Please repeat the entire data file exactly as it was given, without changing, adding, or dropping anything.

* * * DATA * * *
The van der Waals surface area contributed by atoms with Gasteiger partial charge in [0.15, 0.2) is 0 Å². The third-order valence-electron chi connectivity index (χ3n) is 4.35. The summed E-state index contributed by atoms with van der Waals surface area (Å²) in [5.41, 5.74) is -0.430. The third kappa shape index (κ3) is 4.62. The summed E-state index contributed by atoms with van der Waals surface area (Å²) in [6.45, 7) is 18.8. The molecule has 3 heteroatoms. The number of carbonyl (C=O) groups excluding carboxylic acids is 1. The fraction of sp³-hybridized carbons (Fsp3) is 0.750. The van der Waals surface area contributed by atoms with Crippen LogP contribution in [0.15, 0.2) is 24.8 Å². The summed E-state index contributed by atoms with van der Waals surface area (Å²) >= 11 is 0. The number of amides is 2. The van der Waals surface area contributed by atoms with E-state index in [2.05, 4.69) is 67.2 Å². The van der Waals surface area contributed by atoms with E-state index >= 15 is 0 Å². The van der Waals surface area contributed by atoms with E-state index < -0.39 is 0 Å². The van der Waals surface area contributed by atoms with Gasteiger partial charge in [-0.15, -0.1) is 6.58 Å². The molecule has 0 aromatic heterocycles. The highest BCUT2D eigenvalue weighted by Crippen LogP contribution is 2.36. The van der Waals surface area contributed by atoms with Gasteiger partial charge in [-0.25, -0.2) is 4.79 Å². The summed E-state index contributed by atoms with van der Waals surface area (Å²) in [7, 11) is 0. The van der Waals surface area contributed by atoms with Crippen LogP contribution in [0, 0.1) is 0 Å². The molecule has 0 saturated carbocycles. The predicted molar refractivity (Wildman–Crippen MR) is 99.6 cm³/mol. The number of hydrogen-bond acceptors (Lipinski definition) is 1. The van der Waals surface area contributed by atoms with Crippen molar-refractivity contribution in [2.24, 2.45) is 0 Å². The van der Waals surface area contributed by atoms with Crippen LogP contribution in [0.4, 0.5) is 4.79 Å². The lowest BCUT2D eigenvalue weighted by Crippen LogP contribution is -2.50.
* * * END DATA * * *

The van der Waals surface area contributed by atoms with Gasteiger partial charge in [0.15, 0.2) is 0 Å². The third-order valence-electron chi connectivity index (χ3n) is 4.35. The summed E-state index contributed by atoms with van der Waals surface area (Å²) in [5.41, 5.74) is -0.430. The third kappa shape index (κ3) is 4.62. The summed E-state index contributed by atoms with van der Waals surface area (Å²) in [6.45, 7) is 18.8. The molecule has 3 heteroatoms. The number of carbonyl (C=O) groups excluding carboxylic acids is 1. The fraction of sp³-hybridized carbons (Fsp3) is 0.750. The van der Waals surface area contributed by atoms with Crippen LogP contribution in [0.15, 0.2) is 24.8 Å². The summed E-state index contributed by atoms with van der Waals surface area (Å²) >= 11 is 0. The number of amides is 2. The van der Waals surface area contributed by atoms with E-state index in [2.05, 4.69) is 67.2 Å². The van der Waals surface area contributed by atoms with E-state index >= 15 is 0 Å². The van der Waals surface area contributed by atoms with E-state index < -0.39 is 0 Å². The van der Waals surface area contributed by atoms with Gasteiger partial charge in [-0.15, -0.1) is 6.58 Å². The molecule has 0 aromatic heterocycles. The highest BCUT2D eigenvalue weighted by Crippen LogP contribution is 2.36. The van der Waals surface area contributed by atoms with Gasteiger partial charge in [-0.25, -0.2) is 4.79 Å². The summed E-state index contributed by atoms with van der Waals surface area (Å²) in [7, 11) is 0. The van der Waals surface area contributed by atoms with Crippen LogP contribution in [0, 0.1) is 0 Å². The molecule has 0 saturated carbocycles. The predicted molar refractivity (Wildman–Crippen MR) is 99.6 cm³/mol. The number of hydrogen-bond acceptors (Lipinski definition) is 1. The van der Waals surface area contributed by atoms with Crippen molar-refractivity contribution in [2.24, 2.45) is 0 Å². The van der Waals surface area contributed by atoms with Crippen LogP contribution in [0.4, 0.5) is 4.79 Å². The lowest BCUT2D eigenvalue weighted by Crippen LogP contribution is -2.50.